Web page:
Years ago my mother fell and got stitches on her left breast. She never removed them, and now they work as a zipper, the folds of her skin as dividers. When I touch it, I can feel the remains of a thread, holding it all. Sometimes I put my ear next to her oversized chest and feel the talismans, the key for a broken front gate lock, a crackling story over the flame of her heart.
My mother has gotten used to walking slowly as if supporting the weight on her left side. It seems she carries more things in her bosom than she reveals. She complains that her organs have pushed down, making room for her rosary, a romance novel, a flashlight. She gets up at night to adjust her things, stack them so they don’t move when she turns in her bed. She ends up sitting by the dining table, watching the onyx sky slowly turning pink.
I insist on taking her to a doctor, but she claims she likes the way her body is changing. Life is about giving: a concept, she claims, I cannot grasp at once.
One day my mother pushes basil, thyme, rosemary seeds far inside her fold, and saplings take root. Over the next few days, she says she can feel the soft stems, unfurling leaves, the light aroma as the tendrils poke through her skin. She calls the plants her children who’d never leave her. Thereafter her legs turn wooden, and she rests against the wall in the center of the house where the sun hits for five or six hours a day, her toes pushing through the carpet. The little twines pop out of her ears, her mouth, her armpits, fresh and fragrant. Seeds like stars in her hair, a light flickering here and there in her eyes. On the left side of her chest, a sac appears where her heart used to be, milky, moon-like.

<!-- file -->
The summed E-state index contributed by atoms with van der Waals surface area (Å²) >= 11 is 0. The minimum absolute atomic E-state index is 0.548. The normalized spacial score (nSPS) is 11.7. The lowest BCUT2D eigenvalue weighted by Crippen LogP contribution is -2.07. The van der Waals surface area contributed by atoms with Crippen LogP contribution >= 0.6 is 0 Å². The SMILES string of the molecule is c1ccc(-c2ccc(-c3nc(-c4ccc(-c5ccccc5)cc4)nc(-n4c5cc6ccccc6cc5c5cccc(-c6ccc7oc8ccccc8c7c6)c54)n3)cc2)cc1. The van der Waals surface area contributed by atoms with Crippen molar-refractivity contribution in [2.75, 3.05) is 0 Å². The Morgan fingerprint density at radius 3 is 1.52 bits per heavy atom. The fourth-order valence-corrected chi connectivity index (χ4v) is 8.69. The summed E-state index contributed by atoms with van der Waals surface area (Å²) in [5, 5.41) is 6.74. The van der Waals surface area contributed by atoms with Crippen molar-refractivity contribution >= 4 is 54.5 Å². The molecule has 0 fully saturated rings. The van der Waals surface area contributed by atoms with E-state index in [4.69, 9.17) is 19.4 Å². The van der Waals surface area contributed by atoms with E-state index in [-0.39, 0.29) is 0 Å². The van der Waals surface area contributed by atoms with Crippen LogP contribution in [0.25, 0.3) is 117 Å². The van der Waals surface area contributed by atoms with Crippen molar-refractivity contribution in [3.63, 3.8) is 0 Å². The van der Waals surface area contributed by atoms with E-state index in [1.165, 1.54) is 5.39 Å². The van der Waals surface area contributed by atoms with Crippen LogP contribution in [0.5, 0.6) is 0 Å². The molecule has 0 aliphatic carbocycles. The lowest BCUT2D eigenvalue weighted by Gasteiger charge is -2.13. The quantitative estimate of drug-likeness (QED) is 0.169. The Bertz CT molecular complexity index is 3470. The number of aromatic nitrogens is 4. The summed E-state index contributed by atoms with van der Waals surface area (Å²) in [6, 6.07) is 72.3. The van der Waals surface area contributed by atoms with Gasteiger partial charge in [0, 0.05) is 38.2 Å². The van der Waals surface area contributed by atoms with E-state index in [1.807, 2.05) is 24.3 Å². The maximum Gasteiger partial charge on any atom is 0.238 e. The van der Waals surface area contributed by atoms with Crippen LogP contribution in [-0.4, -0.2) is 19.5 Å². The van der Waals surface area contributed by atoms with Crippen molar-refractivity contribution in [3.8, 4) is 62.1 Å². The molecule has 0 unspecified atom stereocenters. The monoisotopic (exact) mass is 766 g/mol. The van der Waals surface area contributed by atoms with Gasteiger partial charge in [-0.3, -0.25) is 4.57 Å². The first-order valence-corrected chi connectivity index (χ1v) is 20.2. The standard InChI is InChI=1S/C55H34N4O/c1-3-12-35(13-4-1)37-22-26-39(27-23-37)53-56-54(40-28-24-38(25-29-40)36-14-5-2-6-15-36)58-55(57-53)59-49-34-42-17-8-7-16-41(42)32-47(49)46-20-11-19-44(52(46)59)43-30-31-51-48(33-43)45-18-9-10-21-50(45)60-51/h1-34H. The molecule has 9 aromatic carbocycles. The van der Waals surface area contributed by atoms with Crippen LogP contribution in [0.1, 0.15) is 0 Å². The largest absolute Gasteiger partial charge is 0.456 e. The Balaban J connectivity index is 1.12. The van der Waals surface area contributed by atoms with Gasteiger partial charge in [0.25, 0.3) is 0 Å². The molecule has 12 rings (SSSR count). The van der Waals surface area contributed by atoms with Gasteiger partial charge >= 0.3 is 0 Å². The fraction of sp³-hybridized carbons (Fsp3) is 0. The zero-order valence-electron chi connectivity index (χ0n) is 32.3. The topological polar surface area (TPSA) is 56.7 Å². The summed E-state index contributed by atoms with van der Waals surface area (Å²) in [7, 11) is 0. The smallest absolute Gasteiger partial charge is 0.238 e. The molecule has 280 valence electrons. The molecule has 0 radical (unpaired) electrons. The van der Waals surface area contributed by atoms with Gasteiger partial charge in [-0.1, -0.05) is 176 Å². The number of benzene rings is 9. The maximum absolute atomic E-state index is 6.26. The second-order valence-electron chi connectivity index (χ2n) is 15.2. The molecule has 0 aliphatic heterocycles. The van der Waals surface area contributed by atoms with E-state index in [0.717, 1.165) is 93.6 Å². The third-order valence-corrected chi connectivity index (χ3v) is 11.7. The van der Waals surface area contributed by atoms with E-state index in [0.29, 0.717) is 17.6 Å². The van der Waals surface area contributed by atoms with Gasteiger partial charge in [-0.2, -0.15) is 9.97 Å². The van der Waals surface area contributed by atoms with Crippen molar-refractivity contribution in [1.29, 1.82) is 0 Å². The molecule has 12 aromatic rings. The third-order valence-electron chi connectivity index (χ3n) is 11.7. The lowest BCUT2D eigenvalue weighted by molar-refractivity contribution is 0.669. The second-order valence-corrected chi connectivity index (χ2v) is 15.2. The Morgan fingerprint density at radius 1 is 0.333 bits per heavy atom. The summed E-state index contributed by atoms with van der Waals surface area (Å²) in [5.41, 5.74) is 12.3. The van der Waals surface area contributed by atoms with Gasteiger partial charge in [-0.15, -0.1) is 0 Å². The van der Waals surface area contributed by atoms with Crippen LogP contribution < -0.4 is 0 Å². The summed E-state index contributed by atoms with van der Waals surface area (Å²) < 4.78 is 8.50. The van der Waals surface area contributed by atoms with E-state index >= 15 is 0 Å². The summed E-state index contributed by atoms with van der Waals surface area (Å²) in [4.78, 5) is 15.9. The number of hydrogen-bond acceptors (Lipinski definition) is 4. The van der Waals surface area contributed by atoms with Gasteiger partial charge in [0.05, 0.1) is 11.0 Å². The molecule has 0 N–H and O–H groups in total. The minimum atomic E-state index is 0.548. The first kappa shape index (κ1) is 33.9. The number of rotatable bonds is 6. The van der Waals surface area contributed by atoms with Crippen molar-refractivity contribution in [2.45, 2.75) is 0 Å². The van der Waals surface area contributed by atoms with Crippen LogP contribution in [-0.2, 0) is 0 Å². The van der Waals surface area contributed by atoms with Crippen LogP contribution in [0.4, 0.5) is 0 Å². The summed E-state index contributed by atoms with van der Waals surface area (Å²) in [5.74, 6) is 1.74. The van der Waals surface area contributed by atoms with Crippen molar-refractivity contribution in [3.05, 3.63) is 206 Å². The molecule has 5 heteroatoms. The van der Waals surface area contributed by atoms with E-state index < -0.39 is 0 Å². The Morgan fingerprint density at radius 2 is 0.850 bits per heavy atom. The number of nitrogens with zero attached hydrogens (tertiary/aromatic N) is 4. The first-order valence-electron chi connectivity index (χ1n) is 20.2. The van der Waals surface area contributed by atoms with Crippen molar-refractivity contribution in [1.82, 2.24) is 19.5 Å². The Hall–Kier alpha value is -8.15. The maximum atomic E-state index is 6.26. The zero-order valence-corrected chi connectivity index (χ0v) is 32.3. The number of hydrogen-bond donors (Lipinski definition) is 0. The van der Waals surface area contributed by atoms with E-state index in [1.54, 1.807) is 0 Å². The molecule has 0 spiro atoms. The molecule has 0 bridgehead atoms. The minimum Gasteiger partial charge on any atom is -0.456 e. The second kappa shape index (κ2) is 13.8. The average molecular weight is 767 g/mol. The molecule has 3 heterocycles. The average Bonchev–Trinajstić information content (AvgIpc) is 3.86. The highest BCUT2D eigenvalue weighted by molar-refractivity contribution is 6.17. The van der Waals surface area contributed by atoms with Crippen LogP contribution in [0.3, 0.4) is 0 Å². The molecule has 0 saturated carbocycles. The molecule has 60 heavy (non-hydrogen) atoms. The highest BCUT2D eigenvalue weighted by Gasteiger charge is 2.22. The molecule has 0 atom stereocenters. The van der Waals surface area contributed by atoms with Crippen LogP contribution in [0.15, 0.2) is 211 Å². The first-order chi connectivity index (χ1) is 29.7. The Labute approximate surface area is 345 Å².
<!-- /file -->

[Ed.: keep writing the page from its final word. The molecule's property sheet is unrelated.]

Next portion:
My mother says she wants to be outside, she craves the earth, the chill in the open air, wind-rubbed butterflies and crawling insects seeking refuge. So I plant her in the yard. At night, when the breeze hits her, she hums a lullaby. Sometimes I stand by the window and watch her bloom in starlight, sway in the rain and in whistling wind, unafraid, gentle, grounded. I try to remember a version of her body before it was full of glistening dirt and an herbal garden, before it was something I couldn’t hug, when I could still experience her warmth. All I remember is a blurry frame in the corner of my eye, dragging herself, stuff falling out of her bosom like ripe fruit, with nothing to give and searching for something to lean on.